It all started on a train to Bengaluru a little over six years ago. Harishankaran (Hari) Karunanidhi and Vivek Ravisankar, college friends and co-founders of InterviewStreet, a company that conducted mock interviews for engineering students, were arguing prices. They had created an online coding test for companies to use during campus recruitment, and were going to pitch it to Vijay Ramachandran, founder of search firm WisdomTap. “We wanted to price it at a point where companies wouldn’t have to think twice, so we thought of starting at Rs 5 per candidate,” recalls Hari.

But perhaps companies could afford more; were they underpricing the test? They reached Bengaluru having discussed options ranging from Rs 5 per candidate to Rs 50. They finally agreed to leave the price to their prospective customer. How much would Ramachandran pay for the test? He said Rs 100 seemed fair, since an online test would save the company up to an hour per candidate. “We told him: Use this for free, but mail everyone in your contact list about the test,” says Hari. On Ramachandran’s mailing list was an ex-colleague, Mekin Maheshwari, then head of engineering at Flipkart. Maheshwari called the same day asking for a demo. “We cancelled our return tickets. It was Flipkart after all,” says Hari.

Two months later, the Flipkart team was at IIT Madras to recruit—this time with Hari and the online test. The results were out in 15 minutes compared to 4 hours when the tests were written by hand. The company soon got other paying customers, including and Amazon, and then, Facebook. “Facebook came to us with a specific requirement of testing people on their language skill. We tailored the test module and they still use it as the only automated platform for testing language skills there.”

Interestingly, the two founders hadn’t thought of a business around online test modules. Both techies from NIT Trichy, they had left their jobs at IBM and Amazon to set up InterviewStreet. “Most engineering students in India aren’t trained to sit through interviews,” says Hari. As InterviewStreet, the two put together a team of recruiters to conduct interviews. Students would pay Rs 1,000 per session; the recruiter would get Rs 600, InterviewStreet the rest.

The idea bombed. After almost a year and a half, InterviewStreet had made a grand total of Rs 4,000. “We knew we were going wrong, but we couldn’t figure where. There seemed to be a problem in execution but we didn’t want to give up because what if someone else came along and did this?” says Hari. Persistence paid off. One of the students who took a session, asked for an online test he could practice on. Hari and Ravishankar created a test for the student, who paid Rs 1,000 for it. Perhaps this was the big idea, they thought. As indeed it was.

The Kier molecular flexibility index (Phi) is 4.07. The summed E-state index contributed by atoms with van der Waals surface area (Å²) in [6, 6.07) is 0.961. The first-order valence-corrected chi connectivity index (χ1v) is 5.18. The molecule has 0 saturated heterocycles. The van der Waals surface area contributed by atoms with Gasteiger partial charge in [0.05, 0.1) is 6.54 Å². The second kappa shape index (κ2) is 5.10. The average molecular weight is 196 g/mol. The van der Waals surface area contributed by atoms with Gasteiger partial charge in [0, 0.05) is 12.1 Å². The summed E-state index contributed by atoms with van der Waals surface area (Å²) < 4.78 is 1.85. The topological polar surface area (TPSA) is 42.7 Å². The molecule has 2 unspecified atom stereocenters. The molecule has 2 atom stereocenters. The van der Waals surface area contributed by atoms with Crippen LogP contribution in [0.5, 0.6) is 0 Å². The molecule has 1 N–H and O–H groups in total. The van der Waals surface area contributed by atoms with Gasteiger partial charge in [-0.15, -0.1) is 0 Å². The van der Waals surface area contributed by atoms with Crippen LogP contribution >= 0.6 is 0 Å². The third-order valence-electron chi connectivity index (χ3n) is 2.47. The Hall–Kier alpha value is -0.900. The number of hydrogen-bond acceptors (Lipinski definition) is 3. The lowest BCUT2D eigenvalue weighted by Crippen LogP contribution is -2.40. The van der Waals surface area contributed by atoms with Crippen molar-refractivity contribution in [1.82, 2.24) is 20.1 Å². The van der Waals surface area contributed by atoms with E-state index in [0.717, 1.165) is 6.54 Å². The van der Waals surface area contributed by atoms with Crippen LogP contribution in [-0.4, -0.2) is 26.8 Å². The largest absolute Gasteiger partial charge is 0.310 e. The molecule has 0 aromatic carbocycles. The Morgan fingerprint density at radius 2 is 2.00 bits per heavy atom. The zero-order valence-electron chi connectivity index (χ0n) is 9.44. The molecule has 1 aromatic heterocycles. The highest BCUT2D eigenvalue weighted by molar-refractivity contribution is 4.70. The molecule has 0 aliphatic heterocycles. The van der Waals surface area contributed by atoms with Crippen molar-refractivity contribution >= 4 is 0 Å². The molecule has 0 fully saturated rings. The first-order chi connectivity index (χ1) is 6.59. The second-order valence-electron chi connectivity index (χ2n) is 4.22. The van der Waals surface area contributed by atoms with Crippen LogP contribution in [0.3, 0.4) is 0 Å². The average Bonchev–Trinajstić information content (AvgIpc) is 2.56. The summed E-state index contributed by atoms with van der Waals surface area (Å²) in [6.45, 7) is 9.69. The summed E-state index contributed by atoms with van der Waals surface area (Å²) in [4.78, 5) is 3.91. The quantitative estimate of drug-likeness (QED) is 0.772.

With clients such as Facebook and Amazon, the duo applied to Y Combinator, one of the world’s most influential startup incubators. Previous applications had been rejected. Persistence, clearly, is something this pair is good at. This time, they were selected, and invited to Silicon Valley for three months of fine-tuning their business idea before pitching it to investors. The duo set out, hoping to get at least 50 customers in the U.S. during this exercise, even if they did not get funding.

During the three-month stint, they met Paul Graham, one of the co-founders of Y Combinator, who offered advice that was the genesis of HackerRank, the community of programmers. Graham’s take: You’re solving the assessment problem for companies, but sourcing is the bigger issue. If you can find the top 10 programmers on your own, your product would be much more valuable. If someone could kill your company, that’s what they would be doing. You should build that company.

Hari and Ravisankar did just that, and got funding from a handful of investors, including the legendary Vinod Khosla. Since then, HackerRank has completed a Series B round and a strategic investment.

They created CodeSprint, a coding contest that anyone could take. “The idea was to democratise programming,” says Hari.

Today, HackerRank has a community of 1.5 million programmers, ranked by their performance across programming languages.

The latest solution is HackerRank Jobs, a platform where programmers can look at openings and take tests for that specific role. If they clear the cut off, their tests scores are sent to that company along with the résumés.

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